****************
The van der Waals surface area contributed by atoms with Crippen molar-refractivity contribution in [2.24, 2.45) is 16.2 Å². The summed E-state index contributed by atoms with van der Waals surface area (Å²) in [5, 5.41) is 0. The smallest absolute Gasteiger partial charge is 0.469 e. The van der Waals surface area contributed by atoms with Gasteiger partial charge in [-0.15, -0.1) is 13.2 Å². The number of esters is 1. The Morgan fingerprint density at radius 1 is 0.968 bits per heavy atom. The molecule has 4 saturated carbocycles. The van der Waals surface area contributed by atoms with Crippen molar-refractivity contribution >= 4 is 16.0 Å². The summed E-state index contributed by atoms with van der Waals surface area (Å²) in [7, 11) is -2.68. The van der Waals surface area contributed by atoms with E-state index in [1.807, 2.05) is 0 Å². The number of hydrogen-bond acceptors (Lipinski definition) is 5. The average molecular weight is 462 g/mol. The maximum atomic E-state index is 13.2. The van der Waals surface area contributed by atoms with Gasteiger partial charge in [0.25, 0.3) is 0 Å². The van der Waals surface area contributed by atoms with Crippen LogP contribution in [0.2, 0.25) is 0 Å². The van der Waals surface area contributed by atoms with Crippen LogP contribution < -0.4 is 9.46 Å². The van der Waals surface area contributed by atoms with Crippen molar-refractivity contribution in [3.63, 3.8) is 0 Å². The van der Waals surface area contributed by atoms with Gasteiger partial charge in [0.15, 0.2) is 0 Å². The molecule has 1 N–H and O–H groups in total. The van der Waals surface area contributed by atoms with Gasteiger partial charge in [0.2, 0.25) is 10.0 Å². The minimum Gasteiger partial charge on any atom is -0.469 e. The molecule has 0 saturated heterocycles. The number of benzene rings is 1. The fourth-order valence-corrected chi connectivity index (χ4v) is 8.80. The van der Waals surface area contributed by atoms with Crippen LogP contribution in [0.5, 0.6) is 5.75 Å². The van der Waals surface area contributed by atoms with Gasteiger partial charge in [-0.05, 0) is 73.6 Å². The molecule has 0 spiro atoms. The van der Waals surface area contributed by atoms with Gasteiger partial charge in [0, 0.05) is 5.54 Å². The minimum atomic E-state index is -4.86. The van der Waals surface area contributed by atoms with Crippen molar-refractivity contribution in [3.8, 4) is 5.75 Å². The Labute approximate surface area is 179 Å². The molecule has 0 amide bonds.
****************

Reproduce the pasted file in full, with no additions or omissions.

The van der Waals surface area contributed by atoms with Crippen molar-refractivity contribution in [2.24, 2.45) is 16.2 Å². The summed E-state index contributed by atoms with van der Waals surface area (Å²) in [5, 5.41) is 0. The smallest absolute Gasteiger partial charge is 0.469 e. The van der Waals surface area contributed by atoms with Gasteiger partial charge in [-0.15, -0.1) is 13.2 Å². The number of esters is 1. The Morgan fingerprint density at radius 1 is 0.968 bits per heavy atom. The molecule has 4 saturated carbocycles. The van der Waals surface area contributed by atoms with Crippen molar-refractivity contribution >= 4 is 16.0 Å². The summed E-state index contributed by atoms with van der Waals surface area (Å²) in [7, 11) is -2.68. The van der Waals surface area contributed by atoms with E-state index in [1.807, 2.05) is 0 Å². The number of hydrogen-bond acceptors (Lipinski definition) is 5. The average molecular weight is 462 g/mol. The maximum atomic E-state index is 13.2. The van der Waals surface area contributed by atoms with Gasteiger partial charge in [0.25, 0.3) is 0 Å². The van der Waals surface area contributed by atoms with Crippen LogP contribution in [0.2, 0.25) is 0 Å². The van der Waals surface area contributed by atoms with Crippen LogP contribution < -0.4 is 9.46 Å². The van der Waals surface area contributed by atoms with Crippen molar-refractivity contribution in [3.63, 3.8) is 0 Å². The van der Waals surface area contributed by atoms with Gasteiger partial charge in [0.15, 0.2) is 0 Å². The molecule has 1 N–H and O–H groups in total. The van der Waals surface area contributed by atoms with Gasteiger partial charge in [0.2, 0.25) is 10.0 Å². The minimum Gasteiger partial charge on any atom is -0.469 e. The molecule has 0 saturated heterocycles. The number of benzene rings is 1. The fourth-order valence-corrected chi connectivity index (χ4v) is 8.80. The van der Waals surface area contributed by atoms with Crippen LogP contribution in [0.5, 0.6) is 5.75 Å². The van der Waals surface area contributed by atoms with Gasteiger partial charge in [-0.05, 0) is 73.6 Å². The molecule has 0 spiro atoms. The van der Waals surface area contributed by atoms with Gasteiger partial charge in [0, 0.05) is 5.54 Å². The minimum atomic E-state index is -4.86. The van der Waals surface area contributed by atoms with Crippen molar-refractivity contribution in [3.8, 4) is 5.75 Å². The Labute approximate surface area is 179 Å². The molecule has 0 amide bonds.